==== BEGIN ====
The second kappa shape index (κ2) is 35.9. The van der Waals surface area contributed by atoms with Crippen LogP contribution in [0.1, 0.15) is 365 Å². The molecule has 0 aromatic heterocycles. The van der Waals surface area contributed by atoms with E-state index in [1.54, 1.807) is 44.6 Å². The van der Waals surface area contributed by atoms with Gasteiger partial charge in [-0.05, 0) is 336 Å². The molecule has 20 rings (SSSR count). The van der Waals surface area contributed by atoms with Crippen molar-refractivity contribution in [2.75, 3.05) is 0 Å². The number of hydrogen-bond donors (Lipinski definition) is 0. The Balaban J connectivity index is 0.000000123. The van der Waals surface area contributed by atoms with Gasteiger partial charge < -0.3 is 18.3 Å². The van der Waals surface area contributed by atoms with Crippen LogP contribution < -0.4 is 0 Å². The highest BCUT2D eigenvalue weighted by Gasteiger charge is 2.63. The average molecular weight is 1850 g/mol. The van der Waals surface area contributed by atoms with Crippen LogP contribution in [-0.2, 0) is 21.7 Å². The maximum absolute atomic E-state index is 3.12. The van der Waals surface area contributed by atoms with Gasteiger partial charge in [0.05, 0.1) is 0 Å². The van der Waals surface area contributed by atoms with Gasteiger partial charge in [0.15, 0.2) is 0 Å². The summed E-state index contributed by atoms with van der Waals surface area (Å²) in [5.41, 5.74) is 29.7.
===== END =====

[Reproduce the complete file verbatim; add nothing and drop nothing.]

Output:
The second kappa shape index (κ2) is 35.9. The van der Waals surface area contributed by atoms with Crippen LogP contribution in [0.1, 0.15) is 365 Å². The molecule has 0 aromatic heterocycles. The van der Waals surface area contributed by atoms with E-state index in [1.54, 1.807) is 44.6 Å². The van der Waals surface area contributed by atoms with Gasteiger partial charge in [-0.05, 0) is 336 Å². The molecule has 20 rings (SSSR count). The van der Waals surface area contributed by atoms with Crippen molar-refractivity contribution in [2.75, 3.05) is 0 Å². The number of hydrogen-bond donors (Lipinski definition) is 0. The Balaban J connectivity index is 0.000000123. The van der Waals surface area contributed by atoms with Gasteiger partial charge < -0.3 is 18.3 Å². The van der Waals surface area contributed by atoms with Crippen LogP contribution < -0.4 is 0 Å². The highest BCUT2D eigenvalue weighted by Gasteiger charge is 2.63. The average molecular weight is 1850 g/mol. The van der Waals surface area contributed by atoms with Crippen LogP contribution in [-0.2, 0) is 21.7 Å². The maximum absolute atomic E-state index is 3.12. The van der Waals surface area contributed by atoms with Gasteiger partial charge in [0.05, 0.1) is 0 Å². The van der Waals surface area contributed by atoms with Gasteiger partial charge in [0.15, 0.2) is 0 Å². The summed E-state index contributed by atoms with van der Waals surface area (Å²) in [5.41, 5.74) is 29.7.